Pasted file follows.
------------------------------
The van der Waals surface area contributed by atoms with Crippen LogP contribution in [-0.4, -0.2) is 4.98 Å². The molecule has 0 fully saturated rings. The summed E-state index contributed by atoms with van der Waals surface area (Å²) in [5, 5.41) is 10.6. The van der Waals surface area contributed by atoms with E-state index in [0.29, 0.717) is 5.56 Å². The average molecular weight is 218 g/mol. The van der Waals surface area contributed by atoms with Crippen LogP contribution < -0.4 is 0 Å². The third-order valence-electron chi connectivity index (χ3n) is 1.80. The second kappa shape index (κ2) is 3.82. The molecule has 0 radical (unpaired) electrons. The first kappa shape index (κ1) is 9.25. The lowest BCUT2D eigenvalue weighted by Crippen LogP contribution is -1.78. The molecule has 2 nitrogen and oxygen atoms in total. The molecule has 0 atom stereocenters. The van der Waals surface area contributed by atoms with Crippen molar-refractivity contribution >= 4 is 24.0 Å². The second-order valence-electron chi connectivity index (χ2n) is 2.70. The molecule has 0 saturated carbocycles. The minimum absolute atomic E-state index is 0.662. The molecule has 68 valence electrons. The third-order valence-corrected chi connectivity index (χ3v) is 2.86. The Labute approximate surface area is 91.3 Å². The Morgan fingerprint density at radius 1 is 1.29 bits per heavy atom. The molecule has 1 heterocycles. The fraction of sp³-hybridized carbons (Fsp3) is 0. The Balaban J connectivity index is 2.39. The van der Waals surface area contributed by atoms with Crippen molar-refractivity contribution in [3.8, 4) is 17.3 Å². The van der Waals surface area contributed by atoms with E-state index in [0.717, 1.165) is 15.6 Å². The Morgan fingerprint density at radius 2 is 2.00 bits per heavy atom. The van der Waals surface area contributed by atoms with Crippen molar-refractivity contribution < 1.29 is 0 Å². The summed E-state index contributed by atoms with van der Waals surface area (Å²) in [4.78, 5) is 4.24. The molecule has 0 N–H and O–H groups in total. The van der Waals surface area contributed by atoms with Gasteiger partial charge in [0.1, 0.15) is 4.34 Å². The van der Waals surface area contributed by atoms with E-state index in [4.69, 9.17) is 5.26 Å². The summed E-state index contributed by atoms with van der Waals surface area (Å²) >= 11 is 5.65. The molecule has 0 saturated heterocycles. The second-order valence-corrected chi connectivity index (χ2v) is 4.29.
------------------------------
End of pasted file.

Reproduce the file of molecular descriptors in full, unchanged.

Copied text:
The van der Waals surface area contributed by atoms with Crippen LogP contribution in [-0.4, -0.2) is 4.98 Å². The molecule has 0 fully saturated rings. The summed E-state index contributed by atoms with van der Waals surface area (Å²) in [5, 5.41) is 10.6. The van der Waals surface area contributed by atoms with E-state index in [0.29, 0.717) is 5.56 Å². The average molecular weight is 218 g/mol. The van der Waals surface area contributed by atoms with Crippen LogP contribution < -0.4 is 0 Å². The third-order valence-electron chi connectivity index (χ3n) is 1.80. The second kappa shape index (κ2) is 3.82. The molecule has 0 radical (unpaired) electrons. The first kappa shape index (κ1) is 9.25. The lowest BCUT2D eigenvalue weighted by Crippen LogP contribution is -1.78. The molecule has 2 nitrogen and oxygen atoms in total. The molecule has 0 atom stereocenters. The van der Waals surface area contributed by atoms with Crippen molar-refractivity contribution >= 4 is 24.0 Å². The second-order valence-electron chi connectivity index (χ2n) is 2.70. The molecule has 0 saturated carbocycles. The minimum absolute atomic E-state index is 0.662. The molecule has 68 valence electrons. The third-order valence-corrected chi connectivity index (χ3v) is 2.86. The Labute approximate surface area is 91.3 Å². The Morgan fingerprint density at radius 1 is 1.29 bits per heavy atom. The molecule has 1 heterocycles. The fraction of sp³-hybridized carbons (Fsp3) is 0. The Balaban J connectivity index is 2.39. The van der Waals surface area contributed by atoms with Crippen molar-refractivity contribution in [3.8, 4) is 17.3 Å². The van der Waals surface area contributed by atoms with E-state index in [0.717, 1.165) is 15.6 Å². The Morgan fingerprint density at radius 2 is 2.00 bits per heavy atom. The van der Waals surface area contributed by atoms with Crippen molar-refractivity contribution < 1.29 is 0 Å². The summed E-state index contributed by atoms with van der Waals surface area (Å²) in [4.78, 5) is 4.24. The molecule has 0 N–H and O–H groups in total. The van der Waals surface area contributed by atoms with Gasteiger partial charge in [0.1, 0.15) is 4.34 Å². The van der Waals surface area contributed by atoms with E-state index in [4.69, 9.17) is 5.26 Å². The summed E-state index contributed by atoms with van der Waals surface area (Å²) >= 11 is 5.65. The molecule has 0 saturated heterocycles. The second-order valence-corrected chi connectivity index (χ2v) is 4.29.